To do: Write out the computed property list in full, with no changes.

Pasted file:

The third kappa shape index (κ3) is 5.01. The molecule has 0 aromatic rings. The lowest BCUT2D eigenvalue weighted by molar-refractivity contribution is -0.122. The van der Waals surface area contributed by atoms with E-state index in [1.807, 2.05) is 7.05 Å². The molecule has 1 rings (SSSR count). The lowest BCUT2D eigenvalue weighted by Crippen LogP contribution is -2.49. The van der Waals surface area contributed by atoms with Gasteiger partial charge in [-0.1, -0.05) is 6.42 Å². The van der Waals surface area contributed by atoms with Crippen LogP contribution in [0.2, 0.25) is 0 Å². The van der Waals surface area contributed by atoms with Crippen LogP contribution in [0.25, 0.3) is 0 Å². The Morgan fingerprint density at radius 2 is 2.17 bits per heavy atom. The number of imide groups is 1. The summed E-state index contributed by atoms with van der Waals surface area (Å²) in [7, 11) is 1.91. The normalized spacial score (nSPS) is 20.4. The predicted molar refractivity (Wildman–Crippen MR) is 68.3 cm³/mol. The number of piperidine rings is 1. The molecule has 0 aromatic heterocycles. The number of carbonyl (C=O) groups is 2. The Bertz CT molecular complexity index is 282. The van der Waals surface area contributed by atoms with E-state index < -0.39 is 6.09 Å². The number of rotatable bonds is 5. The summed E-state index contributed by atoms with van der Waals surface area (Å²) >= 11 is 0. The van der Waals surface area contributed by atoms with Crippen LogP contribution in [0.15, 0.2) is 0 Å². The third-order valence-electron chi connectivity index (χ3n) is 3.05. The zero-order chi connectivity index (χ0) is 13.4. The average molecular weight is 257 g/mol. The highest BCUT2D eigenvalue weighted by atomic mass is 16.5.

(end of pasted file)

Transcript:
The third kappa shape index (κ3) is 5.01. The molecule has 0 aromatic rings. The lowest BCUT2D eigenvalue weighted by molar-refractivity contribution is -0.122. The van der Waals surface area contributed by atoms with E-state index in [1.807, 2.05) is 7.05 Å². The molecule has 1 rings (SSSR count). The lowest BCUT2D eigenvalue weighted by Crippen LogP contribution is -2.49. The van der Waals surface area contributed by atoms with Gasteiger partial charge in [-0.1, -0.05) is 6.42 Å². The van der Waals surface area contributed by atoms with Crippen LogP contribution in [0.2, 0.25) is 0 Å². The van der Waals surface area contributed by atoms with Crippen LogP contribution in [0.25, 0.3) is 0 Å². The Morgan fingerprint density at radius 2 is 2.17 bits per heavy atom. The number of imide groups is 1. The summed E-state index contributed by atoms with van der Waals surface area (Å²) in [7, 11) is 1.91. The normalized spacial score (nSPS) is 20.4. The predicted molar refractivity (Wildman–Crippen MR) is 68.3 cm³/mol. The number of piperidine rings is 1. The molecule has 0 aromatic heterocycles. The number of carbonyl (C=O) groups is 2. The Bertz CT molecular complexity index is 282. The van der Waals surface area contributed by atoms with E-state index < -0.39 is 6.09 Å². The number of rotatable bonds is 5. The summed E-state index contributed by atoms with van der Waals surface area (Å²) >= 11 is 0. The van der Waals surface area contributed by atoms with Crippen LogP contribution in [0.15, 0.2) is 0 Å². The third-order valence-electron chi connectivity index (χ3n) is 3.05. The zero-order chi connectivity index (χ0) is 13.4. The average molecular weight is 257 g/mol. The highest BCUT2D eigenvalue weighted by atomic mass is 16.5.